When you go to your modern computer based dentist, you will be privy to a new world of dentistry. Using the latest advances in computer based design and manufacture, your dental restorations will be made with micrometer accuracy.
How does software affect your teeth?
When you discuss a future dental restoration with your dentist, you will probably wonder about many things: How will you look with your new teeth? How much will it cost? Will it be painful?
However, chances are that you won’t be wondering about the type of software that is being used to create your dental restorations.But you should! The quality of your new teeth can be majorly influenced by the software used during the production. Don’t be shy to ask your dentist about the CAD/CAM system that will be used!
Did you know:
Many CAD/CAM systems only consider your teeth “in a single position” when designing a crown or bridge. This isn’t enough to create an optimal dental restoration. Instead, we digitally simulate your dynamic jaw movement, and use this information to create an optimized tooth surface. It’s called “Virtual Articulation”, and exocad is a pioneer and leader in this area.
The Dental CAD/CAM process
CAD/CAM production is gradually replacing traditional manual production methods, such as lost-wax casting. But how does the entire process work?
Impression taking and digitization
After preparation (that is, grinding away all damaged areas) of your tooth, an impression will be taken, to get an accurate representation of the situation in your mouth. This can done by using an intraoral scanning device (“digital impression”), which directly digitizes the clinical situation, resulting in a digital file, that can be used for the virtual design of your dental restoration.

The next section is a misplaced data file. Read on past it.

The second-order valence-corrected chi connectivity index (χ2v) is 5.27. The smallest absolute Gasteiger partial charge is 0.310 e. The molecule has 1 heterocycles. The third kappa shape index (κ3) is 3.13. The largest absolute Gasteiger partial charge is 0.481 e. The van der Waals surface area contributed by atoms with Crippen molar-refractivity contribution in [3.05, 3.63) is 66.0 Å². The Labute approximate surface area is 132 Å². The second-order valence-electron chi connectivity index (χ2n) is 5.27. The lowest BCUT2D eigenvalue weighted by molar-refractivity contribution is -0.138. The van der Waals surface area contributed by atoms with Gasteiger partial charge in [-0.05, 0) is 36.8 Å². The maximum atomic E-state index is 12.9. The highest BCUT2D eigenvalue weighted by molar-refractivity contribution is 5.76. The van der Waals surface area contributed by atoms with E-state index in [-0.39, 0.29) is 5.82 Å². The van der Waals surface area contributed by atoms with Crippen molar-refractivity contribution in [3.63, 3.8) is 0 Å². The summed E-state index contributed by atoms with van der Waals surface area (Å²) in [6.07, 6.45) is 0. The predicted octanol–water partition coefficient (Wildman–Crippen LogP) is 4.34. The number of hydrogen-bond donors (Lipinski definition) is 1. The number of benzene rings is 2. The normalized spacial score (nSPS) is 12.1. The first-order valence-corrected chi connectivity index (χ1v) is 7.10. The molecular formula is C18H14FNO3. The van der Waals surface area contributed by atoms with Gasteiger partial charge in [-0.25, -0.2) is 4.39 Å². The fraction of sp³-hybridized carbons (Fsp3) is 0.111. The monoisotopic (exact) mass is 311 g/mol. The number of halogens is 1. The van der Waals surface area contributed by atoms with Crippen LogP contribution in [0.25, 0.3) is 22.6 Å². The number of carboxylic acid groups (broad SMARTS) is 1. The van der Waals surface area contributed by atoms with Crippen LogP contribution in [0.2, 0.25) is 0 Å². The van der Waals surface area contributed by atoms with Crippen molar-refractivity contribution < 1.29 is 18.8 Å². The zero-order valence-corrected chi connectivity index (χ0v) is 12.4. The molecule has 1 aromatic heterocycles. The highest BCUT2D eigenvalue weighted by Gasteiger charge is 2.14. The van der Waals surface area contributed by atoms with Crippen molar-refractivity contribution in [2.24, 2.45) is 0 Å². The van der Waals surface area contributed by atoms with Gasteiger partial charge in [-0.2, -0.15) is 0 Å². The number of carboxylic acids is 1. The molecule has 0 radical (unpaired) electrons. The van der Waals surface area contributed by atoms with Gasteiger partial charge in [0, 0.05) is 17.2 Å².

But most dentists today still employ the classic method of using a so-called “impression material”, a viscous liquid that’s placed in your mouth, where it solidifies to create a negative form of your teeth. In this case, the physical shape must then be digitized, using a 3D scanner. Either the impression mould itself can be scanned, or gypsum can be poured into the mould, creating a stone model which will in turn be placed in the scanner. Since the stone model is easy and fast to scan, and will typically be required anyway later in the process, this is still the most common way.
For 3D scanning, different technologies are available. Most common is a combination of pattern/line projection and digital photography, with subsequent algorithmic processing to create a virtual 3D model from the series of photos.
Computer-aided design (CAD)
Next, your prosthetic or appliance will be designed using a CAD software. This is exocad’s core area of expertise. For simple cases, such as a single crown, the process is highly automated. For complex patient situations, the operator’s skill and experience, with state-of-the-art 3D technology at his or her hands, will lead to optimal results.
Computer-aided manufacturing (CAM)
Finally, the finished design will be manufactured - by CNC milling/grinding, selective laser melting, or 3D printing. This can take place either right in the dental office, at a local dental lab, or a centralized production facility that may even be located on another continent.
Did you know:
Dental CAD/CAM systems come in “open” or “closed” flavour. The “closed” systems are intentionally designed not to be interoperable with components or materials from other manufacturers, e.g. by using encrypted output file formats. An “open” system , however, saves 3D output files in a standardized file format, that can be accepted by many different production centers, and can be produced in any material available.
If your dentist or dental lab uses the open exocad software, your dentist can choose whatever material best fits your individual clinical situation and budget, instead of being restricted to whatever the system vendor forces upon him.